This Facebook scam can be about three major things, first, it wants to collect followers and likes to rename and sell out the account on a higher price. This Facebook Scam can also be related to getting access to numerous people's personal data. This collected data will later be sold to other people to fulfill their intrusive plans. Another and the most dangerous angle that one must keep in mind is that these social media scam posts have a link which can give a hacker access to all your personal details which includes bank details, passwords, social media accounts, Phone Gallery, and much more.

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This could lead to threat calls, forgery, stealing of money from bank accounts, and many more villainous acts. By sharing such posts you not only endanger your own personal details and information but you also bring several other followers of your social account in the hacker's radar. The best thing to do is to check if such posts are from official accounts, if not, then instead of sharing, report these posts so that Facebook gets to know the existence of such scam pages.

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Sours: https://www.republicworld.com/technology-news/apps/toyota-tundra-giveawayon-facebook-is-a-scam.html

Here's a PSA to everyone, including my own close personal friends: NO - you can't win a car by sharing a single Facebook post.

All weekend, my feed has been full of pictures of a Toyota RAV 4. Some of my friends shared the photos and personally, all I want to do is comment on every single one with the comment "this is a scam."

In fact, these posts on Facebook have been a thing for quite sometime now. According to Snopes, these posts first started going viral on the internet in

In December , a number of Facebook pages using car brand names such as Audi, Range Rover, Mercedes, and Camaro (among others) posted directives similar to the messages quoted above. The pages claimed that Facebook was giving away cars.

All of these posts follow a similar format: they ask you to share the image and then click on a specific link to validate your entry.

It's important to keep in mind that any post like this one is a scam, and there's a few ways to be able to tell this.

1) There's no association with the brand to the page.

The post above is titled "Toyota Rav4 " - and it has no association to the official Toyota Facebook page at all. Almost always, any giveaways are conducted through brands&#x; official channels or the social media accounts of related large companies. If the brand was giving away a vehicle, they wouldn't make a separate page to do so.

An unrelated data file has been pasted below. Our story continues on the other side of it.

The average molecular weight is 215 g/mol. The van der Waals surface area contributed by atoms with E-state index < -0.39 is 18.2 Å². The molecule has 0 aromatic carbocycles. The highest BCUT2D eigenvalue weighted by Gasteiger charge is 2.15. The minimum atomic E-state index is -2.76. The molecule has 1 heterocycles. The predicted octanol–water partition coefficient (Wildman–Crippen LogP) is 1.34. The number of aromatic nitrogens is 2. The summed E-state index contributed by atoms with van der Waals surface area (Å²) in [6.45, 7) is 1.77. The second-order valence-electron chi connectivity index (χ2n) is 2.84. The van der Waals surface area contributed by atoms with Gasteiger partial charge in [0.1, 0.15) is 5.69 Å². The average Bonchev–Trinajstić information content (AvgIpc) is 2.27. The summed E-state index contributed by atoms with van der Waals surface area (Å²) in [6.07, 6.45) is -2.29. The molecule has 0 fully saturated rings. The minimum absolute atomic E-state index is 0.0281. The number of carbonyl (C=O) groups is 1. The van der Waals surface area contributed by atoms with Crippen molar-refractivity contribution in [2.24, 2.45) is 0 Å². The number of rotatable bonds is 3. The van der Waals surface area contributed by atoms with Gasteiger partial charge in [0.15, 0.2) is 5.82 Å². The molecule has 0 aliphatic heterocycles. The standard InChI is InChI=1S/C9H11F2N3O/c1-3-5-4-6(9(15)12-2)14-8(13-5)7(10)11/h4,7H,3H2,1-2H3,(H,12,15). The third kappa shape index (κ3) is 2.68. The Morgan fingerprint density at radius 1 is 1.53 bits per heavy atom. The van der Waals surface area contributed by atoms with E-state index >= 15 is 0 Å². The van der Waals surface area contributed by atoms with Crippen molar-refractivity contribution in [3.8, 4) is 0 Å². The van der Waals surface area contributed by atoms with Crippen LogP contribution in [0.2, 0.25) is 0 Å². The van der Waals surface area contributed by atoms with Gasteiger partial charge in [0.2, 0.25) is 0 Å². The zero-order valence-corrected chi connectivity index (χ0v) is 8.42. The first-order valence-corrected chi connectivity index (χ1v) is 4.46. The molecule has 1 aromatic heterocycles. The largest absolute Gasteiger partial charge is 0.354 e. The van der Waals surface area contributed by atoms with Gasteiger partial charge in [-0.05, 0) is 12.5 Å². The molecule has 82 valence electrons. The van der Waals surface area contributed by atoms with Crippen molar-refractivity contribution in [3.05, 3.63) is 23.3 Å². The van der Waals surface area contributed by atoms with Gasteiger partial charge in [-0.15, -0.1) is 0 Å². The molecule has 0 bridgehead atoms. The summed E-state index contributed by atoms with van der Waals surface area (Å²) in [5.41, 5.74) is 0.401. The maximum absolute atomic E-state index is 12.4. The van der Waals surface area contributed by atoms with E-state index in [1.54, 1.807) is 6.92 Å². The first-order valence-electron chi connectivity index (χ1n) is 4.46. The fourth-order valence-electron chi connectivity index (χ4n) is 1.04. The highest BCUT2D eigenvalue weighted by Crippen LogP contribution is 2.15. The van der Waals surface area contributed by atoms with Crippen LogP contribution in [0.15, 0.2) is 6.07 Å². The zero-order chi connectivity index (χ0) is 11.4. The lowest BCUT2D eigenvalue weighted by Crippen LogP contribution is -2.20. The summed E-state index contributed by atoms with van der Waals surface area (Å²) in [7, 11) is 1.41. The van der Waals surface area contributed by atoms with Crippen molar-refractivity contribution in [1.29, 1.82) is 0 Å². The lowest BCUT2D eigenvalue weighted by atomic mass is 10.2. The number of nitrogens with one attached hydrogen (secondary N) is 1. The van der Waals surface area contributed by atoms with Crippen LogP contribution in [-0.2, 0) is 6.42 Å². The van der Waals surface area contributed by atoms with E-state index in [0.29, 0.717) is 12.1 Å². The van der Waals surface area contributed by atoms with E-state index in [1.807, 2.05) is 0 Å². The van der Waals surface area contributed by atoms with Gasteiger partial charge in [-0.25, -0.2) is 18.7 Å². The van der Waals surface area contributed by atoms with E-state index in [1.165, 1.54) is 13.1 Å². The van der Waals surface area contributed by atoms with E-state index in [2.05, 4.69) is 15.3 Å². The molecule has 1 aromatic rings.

2) The date the page was created.

You can scroll down further on the page to see that it was created on May 17th,

3) The amount of page likes.

7, people like this page in particular. The actual Toyota Facebook page has 14 million likes.

Those who fall for giveaways like this put themselves at risk for multiple different things. Snopes says they are "unwittingly help spammers pollute the social network with scams, they may also risk being exposed to malware, clickjacking, or other unpleasantries (such as finding their names and identities endorsing a scam, hate page, or other undesirable activity)."

Do yourself a favor, and stop falling for "giveaways" like this one. Do your research beforehand!

KEEP READING: These are the top 6 scams connected to the pandemic

Sours: https://litecom/no-you-cant-win-a-car-by-sharing-a-post-on-facebook/

2020 facebook car giveaways

Yes, he again took her away. - And fucked all night. - No, not all, just an hour.

80Eighty FAKE?? Wide-Body Supra MK5!! OWNER EXPOSES HOW TO WIN!!

We completely forgot about normal sex. I learned how to do different enemas, we mastered other positions, but we were not connected by anything except sex, and after about a year we parted. Later, I had other girls, but Svetlana forever remained in my memory as the very first.

The author expresses gratitude to the students of ASTU and.